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Targeted Mean or DPPM to be Project Indicator?

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  • #32328

    Cactus
    Participant

    Dear all,
    I got a puzzle when I try to determine the target for a project which aim to reduce the Cycle Time of a transactional process.
    I might have 2 ways  to define the project goal.
    Way I:  Reduce the Cycle Time Mean from Baseline to a target.
    Way II: Set a acceptable cycle time (Spec.), meanwhile calculate baseline DPMO, the project goal is to reduce the DPMO to a new level.
    Can anyone advise me which definition is better?
     
    Thanks.
    Cactus
    May 23
     

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    #86241

    Mike Carnell
    Participant

    Cactus,
    I’m not sure what the difference is. It seems like a waste of time to do DPMO. If you have a team (which you should) it would seem less complicated to talk to them in terms of time rather than explain the DPMO idea.
    You are going to have to shift the mean regadless of how you measure it. You need to check for homoscedasticity so when you shift the mean you don’t inflate the variance. If it is a machine the mean shift tends to be a knob variable. If it is people it will do all kinds of stange things so it is more complicated.
    Just for simplicity I would stay in time measurements and watch the mean and std. deviation.
    There is another measurement we use called entitlement. Basically “the best you can do with what you have.” You time just the value add stuff that is being done. It help to know that number so you don’t set your target below that number. Dropping entitlement by definition takes a process change.
    Are you running to a takt time target? I guess the real question is where is the target coming from?
    Good luck

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    #86244

    Tierradentro
    Participant

    Cactus,
                I have completed various cycle time projects. I set a target and then calculated my sigma value against a capability analysis. If I said the target was ten  days I wouild then collect the data and figure out what is the percentage yield against ten days. Beware that the data could be lognormal so do a box cox and then capability analysis with usl of 10 days.
    In my organisation we always used to measure cycle time with the mean but I have now educated people into the understanding that the data is skewed and we all now measure the median.
    So percentage yield of target, = Sigma Value Improvement
    Hope this helps,
    john.
     

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    #86335

    Kannan
    Participant

    Hi Cactus,
    This is a question I often used to ask myself in my early days as a black belt. It almost feels when you finish the project charter you have completed measure phase. But the truth is if you are convinced there is a problem you have seen at some data. So you need to be able to make a Problem Goal Statement that is a combination of Specific, Measurable, Attainable, Relevant and Time bound (SMART). Even if you don’t go to DPMO measurement – you atleast need to have a flavor of # of Customer Complaints due to delay in your processing, The Pain that is caused and any number associated with the pain. Measure Phase has Performance standards where you come up with a goal again and Analyze has Performance Objectives after you have arrived at process entitlement…so it is iterative and what you find after current process entitlement is your final Goal. Understand the relevance of SMART Problem / Goal, then do Performance Standards and finally Performance Objectives.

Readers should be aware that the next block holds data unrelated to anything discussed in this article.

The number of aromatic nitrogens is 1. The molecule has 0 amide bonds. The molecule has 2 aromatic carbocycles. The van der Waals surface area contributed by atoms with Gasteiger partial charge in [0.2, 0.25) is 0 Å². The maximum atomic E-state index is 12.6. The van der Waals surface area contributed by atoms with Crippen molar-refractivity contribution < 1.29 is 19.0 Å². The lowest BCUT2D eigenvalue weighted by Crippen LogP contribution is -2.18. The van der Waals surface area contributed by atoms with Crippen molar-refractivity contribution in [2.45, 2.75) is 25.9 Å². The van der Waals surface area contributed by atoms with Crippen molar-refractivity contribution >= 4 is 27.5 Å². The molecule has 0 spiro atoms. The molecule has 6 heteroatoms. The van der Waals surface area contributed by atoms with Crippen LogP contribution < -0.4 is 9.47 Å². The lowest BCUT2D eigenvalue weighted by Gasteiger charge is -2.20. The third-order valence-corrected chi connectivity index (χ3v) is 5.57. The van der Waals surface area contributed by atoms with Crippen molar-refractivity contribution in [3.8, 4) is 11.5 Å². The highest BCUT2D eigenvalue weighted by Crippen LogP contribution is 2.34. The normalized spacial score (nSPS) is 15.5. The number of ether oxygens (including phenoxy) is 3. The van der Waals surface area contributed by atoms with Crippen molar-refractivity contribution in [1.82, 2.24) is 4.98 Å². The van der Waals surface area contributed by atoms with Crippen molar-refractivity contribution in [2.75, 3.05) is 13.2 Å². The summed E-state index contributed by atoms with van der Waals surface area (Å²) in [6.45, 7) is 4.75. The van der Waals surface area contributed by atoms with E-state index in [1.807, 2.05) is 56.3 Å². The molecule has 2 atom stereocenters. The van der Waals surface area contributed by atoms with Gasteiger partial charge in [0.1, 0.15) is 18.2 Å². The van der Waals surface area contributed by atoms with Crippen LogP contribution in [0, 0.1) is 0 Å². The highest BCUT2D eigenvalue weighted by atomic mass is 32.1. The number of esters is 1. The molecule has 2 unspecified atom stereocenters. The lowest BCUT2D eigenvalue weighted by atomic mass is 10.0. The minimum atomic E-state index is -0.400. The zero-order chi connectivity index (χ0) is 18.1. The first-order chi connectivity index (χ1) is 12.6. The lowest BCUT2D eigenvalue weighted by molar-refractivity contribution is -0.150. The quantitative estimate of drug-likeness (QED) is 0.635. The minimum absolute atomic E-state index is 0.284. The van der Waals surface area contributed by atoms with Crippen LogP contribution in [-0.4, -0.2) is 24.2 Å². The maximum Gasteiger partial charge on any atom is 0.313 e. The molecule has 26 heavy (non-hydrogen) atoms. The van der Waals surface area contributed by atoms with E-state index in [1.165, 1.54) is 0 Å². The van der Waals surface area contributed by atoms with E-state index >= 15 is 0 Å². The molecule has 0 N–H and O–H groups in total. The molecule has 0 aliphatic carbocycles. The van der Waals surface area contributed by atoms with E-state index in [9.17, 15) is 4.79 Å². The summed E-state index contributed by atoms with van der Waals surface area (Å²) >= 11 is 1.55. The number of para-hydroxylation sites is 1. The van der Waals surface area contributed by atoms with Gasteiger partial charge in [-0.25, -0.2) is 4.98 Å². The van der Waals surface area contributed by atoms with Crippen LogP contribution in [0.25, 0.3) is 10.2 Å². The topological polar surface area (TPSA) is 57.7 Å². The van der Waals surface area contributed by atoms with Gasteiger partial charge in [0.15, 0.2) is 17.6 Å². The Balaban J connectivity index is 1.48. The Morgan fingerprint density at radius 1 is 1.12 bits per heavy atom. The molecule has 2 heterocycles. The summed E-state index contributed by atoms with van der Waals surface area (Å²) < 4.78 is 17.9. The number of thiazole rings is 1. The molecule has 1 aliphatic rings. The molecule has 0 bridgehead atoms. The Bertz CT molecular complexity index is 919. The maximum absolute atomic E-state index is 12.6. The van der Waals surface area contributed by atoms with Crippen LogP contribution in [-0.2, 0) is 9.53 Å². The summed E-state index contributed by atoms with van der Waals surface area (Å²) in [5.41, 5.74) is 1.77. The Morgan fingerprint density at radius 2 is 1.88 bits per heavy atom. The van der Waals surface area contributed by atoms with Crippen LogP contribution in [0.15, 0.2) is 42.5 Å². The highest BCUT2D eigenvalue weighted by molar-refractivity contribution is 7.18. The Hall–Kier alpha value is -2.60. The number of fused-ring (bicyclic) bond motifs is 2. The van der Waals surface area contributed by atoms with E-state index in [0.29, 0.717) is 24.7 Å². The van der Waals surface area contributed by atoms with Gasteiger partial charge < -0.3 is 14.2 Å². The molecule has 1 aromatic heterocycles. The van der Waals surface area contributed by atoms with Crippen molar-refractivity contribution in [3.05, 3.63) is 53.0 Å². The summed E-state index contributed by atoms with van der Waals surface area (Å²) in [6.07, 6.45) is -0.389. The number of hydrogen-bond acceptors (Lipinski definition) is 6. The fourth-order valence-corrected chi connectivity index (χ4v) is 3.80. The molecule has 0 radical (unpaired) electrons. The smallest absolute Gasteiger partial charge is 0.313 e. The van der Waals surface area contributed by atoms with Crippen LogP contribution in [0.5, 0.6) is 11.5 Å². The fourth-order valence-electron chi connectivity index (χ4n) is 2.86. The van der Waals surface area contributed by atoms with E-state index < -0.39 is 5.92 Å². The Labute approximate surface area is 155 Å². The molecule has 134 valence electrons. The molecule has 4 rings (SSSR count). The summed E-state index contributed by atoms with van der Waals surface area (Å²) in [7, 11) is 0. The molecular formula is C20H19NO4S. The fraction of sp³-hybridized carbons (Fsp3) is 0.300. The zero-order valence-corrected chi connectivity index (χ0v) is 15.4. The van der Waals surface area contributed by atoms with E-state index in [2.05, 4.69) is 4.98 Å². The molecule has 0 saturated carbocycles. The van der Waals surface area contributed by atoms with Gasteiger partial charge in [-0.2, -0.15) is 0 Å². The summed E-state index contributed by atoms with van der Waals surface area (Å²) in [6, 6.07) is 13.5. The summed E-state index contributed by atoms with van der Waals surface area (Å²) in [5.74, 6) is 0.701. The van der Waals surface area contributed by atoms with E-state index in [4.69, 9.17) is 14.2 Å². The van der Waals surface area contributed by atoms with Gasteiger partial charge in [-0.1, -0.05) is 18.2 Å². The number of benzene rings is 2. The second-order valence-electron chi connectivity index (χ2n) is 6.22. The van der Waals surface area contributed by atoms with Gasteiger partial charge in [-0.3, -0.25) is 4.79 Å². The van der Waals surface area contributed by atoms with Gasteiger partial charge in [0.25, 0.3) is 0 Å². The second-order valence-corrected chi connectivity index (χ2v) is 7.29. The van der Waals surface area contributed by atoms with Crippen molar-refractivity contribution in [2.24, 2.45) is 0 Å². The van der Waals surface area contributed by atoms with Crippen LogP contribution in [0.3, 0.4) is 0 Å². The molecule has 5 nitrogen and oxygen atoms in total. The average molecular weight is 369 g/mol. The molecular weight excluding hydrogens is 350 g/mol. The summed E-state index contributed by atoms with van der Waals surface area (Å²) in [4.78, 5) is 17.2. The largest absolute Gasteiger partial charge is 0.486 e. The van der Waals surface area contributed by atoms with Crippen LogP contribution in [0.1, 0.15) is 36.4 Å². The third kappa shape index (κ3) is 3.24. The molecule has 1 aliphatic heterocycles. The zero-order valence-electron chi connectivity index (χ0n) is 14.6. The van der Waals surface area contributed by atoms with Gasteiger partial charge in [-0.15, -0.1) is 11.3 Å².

Cheers

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    #86377

    Holly
    Participant

    Similar to John’s reply, I have found that cycle time data is typically skewed and thus use median vs. mean.  To add to that however, we all know that when looking at continuous data, there are two measurements, typically mean and standard deviation where the standard deviation is an indication of stability.  If the data is skewed, what do you use?  What I learned and have found useful is to use the median and “span”, where span is the difference between the 5th and 95th percentile, or sometimes the 10th and 90th, depending on the number of data points.  The reason to use span is that in most cycle time cases, the customer is more apt to be affected by variation than the “average”.  Bottomline is 1) when you have continuous data, try to use the continuous data and stick with cycle time, and 2) find out if your customer is really affected by the average, or the stability.  If stability is the issue, then make your goal to reduce the span or another indication of stability.   

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    #86422

    April Brown
    Participant

    This is quite a familiar topic to me as I am just finnishing my first cycle time project.  A targeted ( specified) cycle time would work best for a transactional process. Question- Do you have any historical data to support for specified target? Let me know what you come up with

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